Climbing Castle Hill
Kimberlee EsselstromFreiburg, Germany, often called the capital of the Black Forest, is a bustling university town. A medical student on her spring break volunteered to be my personal guide.
While I swabbed my sweaty neck, she administered first aid to my latest blister. “Goot as new!” she announced. She patted my foot. “Tomorrow we climb the hill.”
This was my first solo venture outside the United States. In the past, I traveled with family members or friends who thought strolls on soft warm beaches equaled rigorous workouts. I determined to keep pace alongside my young energetic guide.
A forest-covered mountain appeared in the distance. A small tower perched on top. “Climb?” she asked. “It takes twenty minutes up and less to come down.” She snapped her fingers. “Einfach.”
I only knew the German words for the numbers one to ten. This sounded like a curse word.
“Easy,” she interpreted.
I imagined tripping, then somersaulting cartoon-like down the mountain. A panic-stricken chuckle escaped—my reaction to extreme fatigue. That day we had trekked the entire city of Freiburg, my guide’s youthful enthusiasm leading the way.
Throughout Freiburg’s history, which dates back to medieval times, Schlossberg (castle-hill) was a strategic advantage in times of conflict. In 1677 the French seized control and built a colossal fortress on Schlossberg. War destroyed the stronghold in 1745.
The new Schlossberg Observation Tower, built in 2002, promised breathtaking views.
On the morning of our climb, my guide was called away. Happy to spend the day with my feet in a bucket of warm water and watching foreign television, I tried not to look too pleased.
“Climb on your own.” She shoved a colorful map into my hand. Purple arrows led to a green hill.
I showed her a brochure describing a cable car to another peak.
“What?” She shook her head and tossed the booklet into the garbage. “Buckets are for ancient people.”
Thoughts of my fiftieth birthday threatened like distant thunder. Rain or shine, I would climb.
The day before, from the top floor of a department store, Schlossberg hill loomed over the east end of the city. Now on ground level, I saw nothing but buildings.
My guide would expect a full report. I dragged my weary body and bandaged blisters from her comfortable apartment. I double-checked my map and headed east.
On Bertoldstrasse I passed University Church and Old University, now a museum. A part of Albert-Ludwig University campus, these buildings serve over twenty thousand students.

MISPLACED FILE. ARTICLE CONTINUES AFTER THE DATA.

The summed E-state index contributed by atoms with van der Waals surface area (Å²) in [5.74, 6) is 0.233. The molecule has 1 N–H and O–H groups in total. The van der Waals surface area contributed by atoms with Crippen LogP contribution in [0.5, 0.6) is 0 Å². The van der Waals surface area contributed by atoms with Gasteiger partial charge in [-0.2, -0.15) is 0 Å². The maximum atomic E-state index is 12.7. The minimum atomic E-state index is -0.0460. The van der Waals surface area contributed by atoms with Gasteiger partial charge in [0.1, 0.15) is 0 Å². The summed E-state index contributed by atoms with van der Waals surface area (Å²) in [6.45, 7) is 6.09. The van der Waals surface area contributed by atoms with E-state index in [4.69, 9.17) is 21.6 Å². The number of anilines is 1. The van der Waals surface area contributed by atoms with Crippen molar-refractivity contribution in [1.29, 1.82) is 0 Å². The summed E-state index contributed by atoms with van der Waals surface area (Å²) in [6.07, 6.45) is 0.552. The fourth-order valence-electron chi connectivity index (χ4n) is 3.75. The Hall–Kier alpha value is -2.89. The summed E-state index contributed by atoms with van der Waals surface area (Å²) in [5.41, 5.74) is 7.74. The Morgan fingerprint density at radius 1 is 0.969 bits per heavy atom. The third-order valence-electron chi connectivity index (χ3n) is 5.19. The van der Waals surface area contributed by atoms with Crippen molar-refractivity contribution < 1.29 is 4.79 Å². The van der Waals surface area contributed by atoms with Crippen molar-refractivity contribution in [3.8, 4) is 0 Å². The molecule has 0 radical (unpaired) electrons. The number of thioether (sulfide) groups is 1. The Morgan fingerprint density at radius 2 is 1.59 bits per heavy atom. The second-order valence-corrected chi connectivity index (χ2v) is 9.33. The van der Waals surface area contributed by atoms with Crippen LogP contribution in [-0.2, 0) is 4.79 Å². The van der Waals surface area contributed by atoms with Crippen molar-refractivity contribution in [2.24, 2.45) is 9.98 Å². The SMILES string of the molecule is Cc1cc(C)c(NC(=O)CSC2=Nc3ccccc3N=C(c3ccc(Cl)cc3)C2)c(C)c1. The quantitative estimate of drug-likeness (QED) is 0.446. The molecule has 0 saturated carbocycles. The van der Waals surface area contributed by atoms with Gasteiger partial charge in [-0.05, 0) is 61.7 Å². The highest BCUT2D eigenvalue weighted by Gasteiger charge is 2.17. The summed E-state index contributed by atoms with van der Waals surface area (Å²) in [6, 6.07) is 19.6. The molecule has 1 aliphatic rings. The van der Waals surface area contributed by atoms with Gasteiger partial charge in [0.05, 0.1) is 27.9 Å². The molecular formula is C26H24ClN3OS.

I crossed busy intersections where squeaky tramlines picked up hikers and bikers in the old city. Little streams called ‘bachle’ ran through gullies alongside roads. For centuries, this ready water supply satisfied thirsty cattle and provided fire protection.
Stone mosaics dotted streets and sidewalks. I strolled atop this outdoor art gallery. These stone designs direct visitors to local trade. A large diamond represents a jewelry shop and a frothy mug of beer made from hundreds of pebbles from the Rhine river welcomes parched travelers.
In late May, temperatures often reach eighty degrees. On that day, the cloudless blue sky urged the ‘Sunniest town in Germany’ to live up to its name.
Before long, I stood in front of Schwabentor, one of two remaining medieval city gates. To cross a busy road, I had to decide between an elevator ride or a footpath bridge suspended above the bustling street. I heard my absent guide chiding, “Elevators are for ancient people.” I marched across the footbridge and entered a hillside park thick with oak and beech trees.
My map showed I was now in the Black Forest. A wall of fir trees flanked the path. I followed well-marked tower signs, stopping to rest on small benches next to fortress ruins.
At one point, the woodland opened to a vast clover-filled meadow. I imagined herds of goats, hundreds of years before, meandering amongst rubble from the crumbled castle.
Tower signs disappeared as I continued to climb. Like Gretel, but without Hansel, I considered turning my apple strudel lunch into a crumb trail. As I prayed for the tower to materialize, I crunched over beds of pine needles, inhaling familiar holiday scents.
At the top, the terrain leveled and there were less trees. A ring of benches allowed me to see Freiburg from every possible angle. I watched miniature people shop at open-air vegetable markets and spotted the spiky spire of the Munster Unserer Lieben Frau (Cathedral of our Beloved Lady)—the only building in Freiburg to survive WWII bombs.
After a contemplative half-hour, I accepted my failure to locate the tower, not able to see the tower for the trees. I searched for a different path downhill when the elusive tower emerged.
The one-hundred-foot steel and wood structure was designed to blend with its natural setting. Six massive Douglas fir tree trunks surrounded a spiral staircase of openwork metal steps. I climbed to the observation platform, stopping to read nameplates affixed to each rung. Citizens of Freiburg were honored for their generous donations.
When I reached my final destination—the crow’s nest at the top—I flung my arms into the wind and experienced the true meaning of Freiburg: Free Town.
Panoramic views showed several trails snaking through the forest. Every path led to the tower.
Back at my guide’s apartment I presented her with a handful of pine needles as proof of my climb. She rewarded me with a chilled glass of Riesling and a plastic tub of hot water for my aching feet.
Among the many tourist-filled cities of Germany, Freiburg is an oasis, a place to wander and unwind. Climbing Schlossburg hill allowed me time to contemplate the rich history of that beautiful city.
Before I set off on my next expedition I packed plenty of bandages and two pairs of sturdy walking shoes.
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